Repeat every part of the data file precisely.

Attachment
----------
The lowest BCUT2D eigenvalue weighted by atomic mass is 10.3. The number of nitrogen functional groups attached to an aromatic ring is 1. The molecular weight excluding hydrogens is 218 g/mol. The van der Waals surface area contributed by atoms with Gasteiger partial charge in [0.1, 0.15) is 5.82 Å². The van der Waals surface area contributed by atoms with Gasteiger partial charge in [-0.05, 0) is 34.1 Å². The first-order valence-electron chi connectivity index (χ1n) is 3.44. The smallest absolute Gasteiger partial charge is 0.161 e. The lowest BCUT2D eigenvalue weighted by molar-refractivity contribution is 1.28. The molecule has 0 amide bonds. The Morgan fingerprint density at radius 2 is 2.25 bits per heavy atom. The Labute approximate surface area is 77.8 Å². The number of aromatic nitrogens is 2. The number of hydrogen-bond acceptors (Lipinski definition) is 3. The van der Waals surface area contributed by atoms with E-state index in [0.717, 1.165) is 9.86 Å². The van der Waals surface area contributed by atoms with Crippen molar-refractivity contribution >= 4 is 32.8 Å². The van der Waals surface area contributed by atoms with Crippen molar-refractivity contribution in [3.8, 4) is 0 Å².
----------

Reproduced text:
The lowest BCUT2D eigenvalue weighted by atomic mass is 10.3. The number of nitrogen functional groups attached to an aromatic ring is 1. The molecular weight excluding hydrogens is 218 g/mol. The van der Waals surface area contributed by atoms with Gasteiger partial charge in [0.1, 0.15) is 5.82 Å². The van der Waals surface area contributed by atoms with Gasteiger partial charge in [-0.05, 0) is 34.1 Å². The first-order valence-electron chi connectivity index (χ1n) is 3.44. The smallest absolute Gasteiger partial charge is 0.161 e. The lowest BCUT2D eigenvalue weighted by molar-refractivity contribution is 1.28. The molecule has 0 amide bonds. The Morgan fingerprint density at radius 2 is 2.25 bits per heavy atom. The Labute approximate surface area is 77.8 Å². The number of aromatic nitrogens is 2. The number of hydrogen-bond acceptors (Lipinski definition) is 3. The van der Waals surface area contributed by atoms with E-state index in [0.717, 1.165) is 9.86 Å². The van der Waals surface area contributed by atoms with Crippen molar-refractivity contribution >= 4 is 32.8 Å². The van der Waals surface area contributed by atoms with Crippen molar-refractivity contribution in [3.8, 4) is 0 Å².